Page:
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Comment: Re:Antarctica? (Score 1) 262

by iacvlvs (#32041662) Attached to: Gardening On Mars

There are dozens of reasons to prefer Antarctica as a destination. Mars, in my opinion, has one big advantage: it would decouple the continued existence of humanity from the continued habitability of Earth.

Right now we could be destroyed completely by an asteroid impact, a supervolcano, anything that takes terrestrial conditions out of the relatively narrow band we can survive in. Getting off this rock would reduce the risk of something bad happening and wiping us out. Developing the technology to make a Martian colony self sustaining would widen the band of terrestrial conditions we can survive in.

Comment: Re:All the universes where the bread missed a busb (Score 1) 478

by iacvlvs (#30016238) Attached to: LHC Shut Down Again — By Baguette-Dropping Bird
Interesting idea. The baguette isn't a huge deal because it won't delay the activation of the Collider but that's only one of the absurd things to happen to it, many of which have caused delays.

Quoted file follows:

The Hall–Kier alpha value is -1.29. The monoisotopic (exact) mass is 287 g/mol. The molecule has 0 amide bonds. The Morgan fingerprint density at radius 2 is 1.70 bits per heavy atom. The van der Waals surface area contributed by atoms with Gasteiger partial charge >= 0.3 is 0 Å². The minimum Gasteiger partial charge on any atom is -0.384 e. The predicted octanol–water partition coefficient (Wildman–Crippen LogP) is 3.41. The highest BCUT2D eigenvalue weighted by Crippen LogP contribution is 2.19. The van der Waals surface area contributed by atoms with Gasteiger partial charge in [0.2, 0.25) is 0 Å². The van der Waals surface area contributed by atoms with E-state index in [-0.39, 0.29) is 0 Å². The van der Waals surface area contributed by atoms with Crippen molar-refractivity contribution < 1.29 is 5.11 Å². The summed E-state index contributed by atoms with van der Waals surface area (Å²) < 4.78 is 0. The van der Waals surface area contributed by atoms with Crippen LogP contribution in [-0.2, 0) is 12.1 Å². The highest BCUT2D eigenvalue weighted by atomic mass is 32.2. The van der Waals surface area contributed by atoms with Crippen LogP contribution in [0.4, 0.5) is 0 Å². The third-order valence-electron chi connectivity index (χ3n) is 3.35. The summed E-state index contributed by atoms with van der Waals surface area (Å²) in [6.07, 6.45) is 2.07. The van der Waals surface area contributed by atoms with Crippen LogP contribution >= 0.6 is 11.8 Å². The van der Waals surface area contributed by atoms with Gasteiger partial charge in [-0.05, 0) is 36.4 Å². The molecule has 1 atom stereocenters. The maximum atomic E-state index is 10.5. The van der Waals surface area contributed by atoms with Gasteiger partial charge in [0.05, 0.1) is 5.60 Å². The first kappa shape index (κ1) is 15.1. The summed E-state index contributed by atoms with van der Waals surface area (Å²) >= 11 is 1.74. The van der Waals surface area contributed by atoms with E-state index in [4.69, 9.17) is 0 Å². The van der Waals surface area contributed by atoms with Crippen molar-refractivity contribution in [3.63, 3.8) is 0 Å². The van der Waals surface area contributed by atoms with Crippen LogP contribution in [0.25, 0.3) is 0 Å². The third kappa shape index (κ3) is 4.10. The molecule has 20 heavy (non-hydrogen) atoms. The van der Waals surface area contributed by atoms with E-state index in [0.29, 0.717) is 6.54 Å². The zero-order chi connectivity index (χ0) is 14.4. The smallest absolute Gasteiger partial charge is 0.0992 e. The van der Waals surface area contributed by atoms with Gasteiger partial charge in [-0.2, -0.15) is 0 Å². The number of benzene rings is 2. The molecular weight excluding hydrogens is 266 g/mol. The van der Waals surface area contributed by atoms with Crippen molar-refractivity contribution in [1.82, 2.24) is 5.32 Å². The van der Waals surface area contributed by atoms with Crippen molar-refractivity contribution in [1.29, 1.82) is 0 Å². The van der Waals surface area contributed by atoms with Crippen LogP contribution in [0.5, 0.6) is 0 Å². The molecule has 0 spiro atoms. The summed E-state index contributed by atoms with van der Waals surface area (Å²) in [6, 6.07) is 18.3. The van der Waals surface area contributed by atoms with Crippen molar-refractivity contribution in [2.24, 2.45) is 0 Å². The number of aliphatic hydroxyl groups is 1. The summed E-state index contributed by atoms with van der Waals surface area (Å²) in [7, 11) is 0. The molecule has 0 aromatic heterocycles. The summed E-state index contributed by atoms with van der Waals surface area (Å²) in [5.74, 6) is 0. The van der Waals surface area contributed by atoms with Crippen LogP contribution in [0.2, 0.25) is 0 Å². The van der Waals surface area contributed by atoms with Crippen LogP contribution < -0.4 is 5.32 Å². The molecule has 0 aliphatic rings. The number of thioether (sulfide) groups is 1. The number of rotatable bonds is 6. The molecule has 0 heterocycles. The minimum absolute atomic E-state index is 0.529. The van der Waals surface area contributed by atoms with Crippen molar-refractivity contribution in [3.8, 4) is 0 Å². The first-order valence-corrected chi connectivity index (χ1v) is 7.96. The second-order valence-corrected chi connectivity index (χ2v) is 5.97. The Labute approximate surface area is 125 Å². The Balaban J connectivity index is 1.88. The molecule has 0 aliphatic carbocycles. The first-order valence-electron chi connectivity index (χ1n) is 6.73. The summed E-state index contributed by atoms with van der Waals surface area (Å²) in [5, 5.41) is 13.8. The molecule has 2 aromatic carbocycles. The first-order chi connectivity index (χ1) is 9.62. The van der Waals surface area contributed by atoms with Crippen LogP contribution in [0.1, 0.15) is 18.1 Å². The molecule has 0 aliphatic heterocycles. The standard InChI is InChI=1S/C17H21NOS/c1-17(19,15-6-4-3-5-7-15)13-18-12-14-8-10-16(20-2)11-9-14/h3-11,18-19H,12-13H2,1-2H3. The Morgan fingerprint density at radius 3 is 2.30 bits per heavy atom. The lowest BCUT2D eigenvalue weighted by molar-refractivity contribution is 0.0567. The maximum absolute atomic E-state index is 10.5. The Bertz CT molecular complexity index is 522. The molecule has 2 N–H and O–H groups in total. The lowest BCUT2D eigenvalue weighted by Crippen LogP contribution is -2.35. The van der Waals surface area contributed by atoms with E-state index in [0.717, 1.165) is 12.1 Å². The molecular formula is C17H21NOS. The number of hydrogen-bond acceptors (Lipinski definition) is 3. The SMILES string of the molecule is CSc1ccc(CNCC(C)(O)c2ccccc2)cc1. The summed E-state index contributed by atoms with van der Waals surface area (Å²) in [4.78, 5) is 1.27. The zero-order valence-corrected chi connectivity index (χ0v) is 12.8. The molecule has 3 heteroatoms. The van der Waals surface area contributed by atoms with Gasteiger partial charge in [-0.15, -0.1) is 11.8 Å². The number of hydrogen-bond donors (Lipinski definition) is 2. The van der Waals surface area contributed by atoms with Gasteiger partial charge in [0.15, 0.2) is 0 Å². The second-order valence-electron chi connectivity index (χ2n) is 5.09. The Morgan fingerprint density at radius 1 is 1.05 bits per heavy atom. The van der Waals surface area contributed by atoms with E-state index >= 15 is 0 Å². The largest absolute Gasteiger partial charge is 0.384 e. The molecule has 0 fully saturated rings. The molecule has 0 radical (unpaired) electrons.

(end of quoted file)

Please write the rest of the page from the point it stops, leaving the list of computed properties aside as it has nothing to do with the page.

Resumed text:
If the sheer number of alternate universes is contributing to our survival
and each time we avoid destruction, the number of universes is reduced
then perhaps it would benefit us to seed the multiverse with more universes.

I'm going to be letting HotBits make my decisions for a while. They supply random numbers based on radioactive decay. I'm hoping my experiment will propagate superposition to the macro world and increasing the chance that some instance of me survives whatever nasty unexpected consequences the LHC's activation may have.